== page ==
In such cases, the filing of a patent application should certainly be considered. As discussed below, there are also many other aspects of a foodstuff that may provide a good basis for patent protection.
Myth #2: food inventions are not sufficiently technical for patent protection
Often, the ‘USP’ of a food product relates to a sensory effect that the product has on the consumer, whether that be a unique visual effect, smell, taste or texture. These types of unique sensory effects can easily be dismissed as too ‘low-tech’ or consumer-oriented to be considered suitable for patent protection. However, a novel sensory effect will typically be the result of an underlying physical characteristic of the food product, such as the structure or composition, and this will often be sufficiently technical to form the basis of a patent application.
Many food products will also provide other ‘technical effects’ such as improvements in stability, shelf life, breakability or packaging, or novel ways of providing or masking flavours or smells, reducing calories etc. The production process may also have some novel aspects worthy of patent protection, for example, changes in apparatus or methods to achieve new effects or to provide improved efficiency or a reduced footprint (physical or carbon).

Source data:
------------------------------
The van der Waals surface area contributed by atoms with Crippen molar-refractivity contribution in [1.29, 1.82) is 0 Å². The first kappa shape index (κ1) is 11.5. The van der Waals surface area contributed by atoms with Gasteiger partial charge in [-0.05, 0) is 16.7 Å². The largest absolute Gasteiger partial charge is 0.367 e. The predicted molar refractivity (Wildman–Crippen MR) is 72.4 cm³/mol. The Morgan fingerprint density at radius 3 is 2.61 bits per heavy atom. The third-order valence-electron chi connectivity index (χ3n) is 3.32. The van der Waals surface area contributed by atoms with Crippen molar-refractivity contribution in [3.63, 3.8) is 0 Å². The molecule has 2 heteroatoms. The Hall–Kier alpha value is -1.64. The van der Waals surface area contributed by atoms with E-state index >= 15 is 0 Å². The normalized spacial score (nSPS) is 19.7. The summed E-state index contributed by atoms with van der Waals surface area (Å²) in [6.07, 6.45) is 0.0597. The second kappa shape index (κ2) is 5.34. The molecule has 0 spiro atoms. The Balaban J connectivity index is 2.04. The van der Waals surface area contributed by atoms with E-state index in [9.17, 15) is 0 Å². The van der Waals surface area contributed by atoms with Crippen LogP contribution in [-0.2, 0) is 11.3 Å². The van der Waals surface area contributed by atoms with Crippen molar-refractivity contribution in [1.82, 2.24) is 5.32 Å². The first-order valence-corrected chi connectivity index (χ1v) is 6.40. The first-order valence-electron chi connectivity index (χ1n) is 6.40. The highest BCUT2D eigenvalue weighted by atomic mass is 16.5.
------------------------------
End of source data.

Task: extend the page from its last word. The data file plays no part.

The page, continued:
These are just some examples and there are many different aspects of a food product that could be patented. A patent attorney with experience in patenting consumer products can help to identify the novel aspects and suggest a strategy for protecting a new product.
Myth #3: trade secrets are the best protection for food related inventions
Trade secrets are an extremely powerful form of protection for recipes and other food related inventions and there are many cases of trade secrets that have successfully been kept for generations, perhaps most famously, the secret recipe for Coca Cola. Where it is feasible for a company to keep a recipe secret, both from the public and from the majority of employees, trade secrets may be the best option and can provide protection that is potentially indefinite. But trade secrets are not always appropriate and patents should be considered as an alternative way of protecting a food related invention.